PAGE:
Paralysis and Spinal Injuries

The number of large commercial vehicles on U.S. roads – and in Georgia particularly – has risen at a rapid clip. Nearly 32 million trucks are registered for business purposes in the U.S. These vehicles are the lifeblood of our economy, but have caused carnage on our roads.

Truck accidents resulting in spinal injuries are traumatizing physically as well as emotionally, and those affected have lengthy recovery times. In the case of those who have suffered paralysis, they may never again return to full function.

Stephen M. Ozcomert, experienced truck accident attorney serving Atlanta for more than 20 years, is committed to making these companies pay. Georgia is an at-fault state when it comes to collisions, meaning negligent drivers are responsible to pay for the damages they cause. Those who have suffered a spinal cord injury in a trucking accident may incur astronomical expense – not just for initial hospitalization and treatment, but over the course of their lives.

The Federal Motor Carrier Safety Administration (FMCSA) requires commercial carriers to insure their vehicles with between $750,000 and $5 million of liability coverage, depending on the weight of the vehicle/ its purpose. That may sound like a lot at first blush, but the truth is it may not go far with a spinal cord injury. Plus, many trucking accident affect more than one victim, who may all be vying for coverage under the same policy. Even with these high coverage ceilings, we may still end up pursuing additional avenues of compensation from other third parties.

Serious trucking accidents rarely result from a singular negligent act. They are often multi-faceted events that may have been set in motion hours, days or even months earlier, with failures to check and maintain equipment, properly hire and supervise workers and load these oversized vehicles.

Why Trucking Accidents Cause Spinal Injuries

The National Spinal Cord Injury Statistics Center (NSCSC) reports the most common cause of spinal cord injuries are vehicular accidents, followed by falls, violence and sports/ recreation. Crashes specifically involving trucks are a leading cause of paralysis and spinal cord injury.

A spinal cord injury, according to the Mayo Clinic, occurs when there is damage to any part of the spinal cord or nerves at the end of the spinal canal. This in turn results in permanent changes to one’s strength, sensation and function – up to and including paralysis. There are varying levels of paralysis, including paraplegia, which affects all or part of the trunk, legs and pelvic organs, and tetraplegia (also known as quadriplegia) which affects hands, arms, truck, legs and pelvic organs.

Part of the reason Georgia truck accident victims are at such high risk of spinal injury has to do with the fact that the two vehicles involved are so mismatched. The average passenger car weighs about 3,000 pounds, while a fully-loaded semi-truck can weigh upwards of 80,000 pounds or more. One study published in the Journal of Spinal Cord Medicine looked at motor vehicle mismatch as a specific cause of spinal cord injuries and paralysis. Researchers found that when passenger vehicles collided with even slightly larger light trucks and sport utility vehicles, there was a heightened risk of spinal cord injury. The greater height of the larger vehicles played a role in increased risk of thoracic spinal cord injuries among occupants of smaller passenger vehicles.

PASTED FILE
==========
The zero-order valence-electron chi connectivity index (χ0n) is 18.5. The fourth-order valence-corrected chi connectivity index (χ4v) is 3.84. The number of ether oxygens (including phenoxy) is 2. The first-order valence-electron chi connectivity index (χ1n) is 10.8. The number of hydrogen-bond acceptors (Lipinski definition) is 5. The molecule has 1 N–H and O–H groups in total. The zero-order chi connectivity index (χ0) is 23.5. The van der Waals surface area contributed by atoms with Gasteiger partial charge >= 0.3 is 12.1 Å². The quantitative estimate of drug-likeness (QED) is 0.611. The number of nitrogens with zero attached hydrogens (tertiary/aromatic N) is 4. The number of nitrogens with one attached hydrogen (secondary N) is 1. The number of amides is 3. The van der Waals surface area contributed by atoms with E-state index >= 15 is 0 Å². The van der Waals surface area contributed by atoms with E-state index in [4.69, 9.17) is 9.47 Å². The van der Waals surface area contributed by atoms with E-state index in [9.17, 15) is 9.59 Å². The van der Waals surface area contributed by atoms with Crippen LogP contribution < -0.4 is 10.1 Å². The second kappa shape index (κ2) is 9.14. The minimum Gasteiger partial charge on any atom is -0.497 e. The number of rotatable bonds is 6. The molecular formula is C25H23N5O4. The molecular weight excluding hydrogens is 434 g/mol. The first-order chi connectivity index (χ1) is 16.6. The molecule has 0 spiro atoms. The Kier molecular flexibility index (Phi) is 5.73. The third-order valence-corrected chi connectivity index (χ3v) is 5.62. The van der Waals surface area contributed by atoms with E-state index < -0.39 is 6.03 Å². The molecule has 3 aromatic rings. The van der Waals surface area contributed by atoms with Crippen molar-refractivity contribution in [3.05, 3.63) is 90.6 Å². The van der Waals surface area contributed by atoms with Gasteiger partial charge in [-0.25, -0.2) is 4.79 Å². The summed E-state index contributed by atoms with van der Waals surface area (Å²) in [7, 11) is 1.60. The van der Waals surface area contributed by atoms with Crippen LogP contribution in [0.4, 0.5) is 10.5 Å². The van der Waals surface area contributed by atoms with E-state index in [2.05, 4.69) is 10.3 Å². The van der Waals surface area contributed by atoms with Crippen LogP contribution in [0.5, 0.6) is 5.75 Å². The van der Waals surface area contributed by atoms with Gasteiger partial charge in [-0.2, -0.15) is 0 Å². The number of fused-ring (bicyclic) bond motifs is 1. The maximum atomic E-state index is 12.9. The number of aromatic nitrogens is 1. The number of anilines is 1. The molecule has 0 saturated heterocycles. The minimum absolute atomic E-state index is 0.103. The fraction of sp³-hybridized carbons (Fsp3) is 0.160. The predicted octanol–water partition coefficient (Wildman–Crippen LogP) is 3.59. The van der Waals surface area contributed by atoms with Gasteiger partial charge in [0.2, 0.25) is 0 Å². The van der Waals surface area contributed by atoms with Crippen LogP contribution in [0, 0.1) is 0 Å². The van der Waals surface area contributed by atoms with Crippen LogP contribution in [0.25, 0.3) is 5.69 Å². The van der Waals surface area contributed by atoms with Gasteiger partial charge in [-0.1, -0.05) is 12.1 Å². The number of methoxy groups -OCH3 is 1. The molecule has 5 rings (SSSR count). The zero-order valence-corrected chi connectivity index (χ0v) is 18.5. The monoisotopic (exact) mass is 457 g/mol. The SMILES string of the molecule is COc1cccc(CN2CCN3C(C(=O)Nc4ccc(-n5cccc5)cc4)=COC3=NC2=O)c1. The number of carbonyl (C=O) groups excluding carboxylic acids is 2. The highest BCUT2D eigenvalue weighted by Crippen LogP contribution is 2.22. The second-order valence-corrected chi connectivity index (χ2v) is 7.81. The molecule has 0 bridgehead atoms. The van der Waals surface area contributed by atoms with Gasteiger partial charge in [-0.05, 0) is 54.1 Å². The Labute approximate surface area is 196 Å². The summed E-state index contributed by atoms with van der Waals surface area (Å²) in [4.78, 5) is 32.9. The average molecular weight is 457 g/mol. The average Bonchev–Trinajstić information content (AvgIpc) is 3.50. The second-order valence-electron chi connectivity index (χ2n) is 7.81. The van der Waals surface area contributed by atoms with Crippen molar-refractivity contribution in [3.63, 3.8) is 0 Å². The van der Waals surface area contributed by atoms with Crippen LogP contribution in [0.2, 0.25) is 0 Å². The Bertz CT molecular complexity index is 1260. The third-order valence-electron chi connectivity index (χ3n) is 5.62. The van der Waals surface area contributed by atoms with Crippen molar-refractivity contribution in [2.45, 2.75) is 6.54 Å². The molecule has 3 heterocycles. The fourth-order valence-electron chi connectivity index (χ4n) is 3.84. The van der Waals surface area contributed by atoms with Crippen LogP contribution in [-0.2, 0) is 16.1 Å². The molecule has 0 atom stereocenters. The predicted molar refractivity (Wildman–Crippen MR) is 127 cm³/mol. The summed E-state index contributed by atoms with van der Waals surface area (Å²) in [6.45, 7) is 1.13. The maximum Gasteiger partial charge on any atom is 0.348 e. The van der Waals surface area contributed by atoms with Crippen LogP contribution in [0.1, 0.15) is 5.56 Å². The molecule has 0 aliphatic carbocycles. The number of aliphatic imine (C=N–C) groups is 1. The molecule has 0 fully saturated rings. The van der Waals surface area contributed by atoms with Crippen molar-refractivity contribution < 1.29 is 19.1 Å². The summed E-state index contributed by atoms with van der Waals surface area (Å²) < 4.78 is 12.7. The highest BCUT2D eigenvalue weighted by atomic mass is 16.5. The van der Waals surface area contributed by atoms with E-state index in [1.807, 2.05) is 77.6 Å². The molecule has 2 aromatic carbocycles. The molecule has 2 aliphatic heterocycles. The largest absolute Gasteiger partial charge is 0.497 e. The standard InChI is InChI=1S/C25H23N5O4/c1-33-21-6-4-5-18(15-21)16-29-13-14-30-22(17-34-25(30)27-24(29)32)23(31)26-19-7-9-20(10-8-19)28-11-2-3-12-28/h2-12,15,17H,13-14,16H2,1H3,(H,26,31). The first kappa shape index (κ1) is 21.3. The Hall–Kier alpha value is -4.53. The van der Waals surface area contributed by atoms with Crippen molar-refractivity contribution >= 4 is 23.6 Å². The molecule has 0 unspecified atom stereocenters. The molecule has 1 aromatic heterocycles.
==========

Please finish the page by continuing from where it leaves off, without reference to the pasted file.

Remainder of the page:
It stands to reason that large trucks pose an even bigger risk of spinal cord injuries when they are involved in crashes with passenger vehicles.

Because spinal cord injuries may not be immediately apparent, anyone who has been injured in a truck accident should seek immediate medical attention. In many cases, an MRI will detect spinal injuries that an X-ray might miss.

Spinal Cord Injury Damages in Trucking Accident

Victims of spinal cord injury are quickly overwhelmed not just by the physical and emotional trauma, but by the sudden financial burden they must now shoulder.

Another study published in the Journal of Spinal Cord Medicine analyzed the health care costs for patients with chronic spinal cord injury. Beyond the initial costs of emergency care and hospitalization (roughly $750,000), the average cost of medical bills alone was between $28,000 and $133,000, depending on the severity of one’s injuries, which ranged from low paraplegia to high tetraplegia. Other estimates from the Dana and Christopher Reeves Foundation put average annual costs at between $42,000 and $184,000. One needs to consider also the costs not just for medical bills (which may include surgery, trauma care, rehabilitation, long-term in-home care, medical equipment and medications) but also:

  • Lost wages and earning potential;
  • Home modifications (i.e., elevators, ramps, lower counters, railing, etc.);
  • Long-term health issues (survivors of spinal cord injury are vulnerable to respiratory infections and are more likely to die young);
  • Additional equipment (i.e., wheelchair accessible vans).

All of this is in addition to the toll of chronic pain and mental health issues that can stem from immobility.

As a long-time Atlanta truck accident lawyer, Stephen M. Ozcomert understands the burden of proof required to establish both negligence and the full extent of your damages.

If you have been injured in a Georgia truck accident, contact Atlanta Truck Accident Attorney Stephen M. Ozcomert at (404)-370-1000.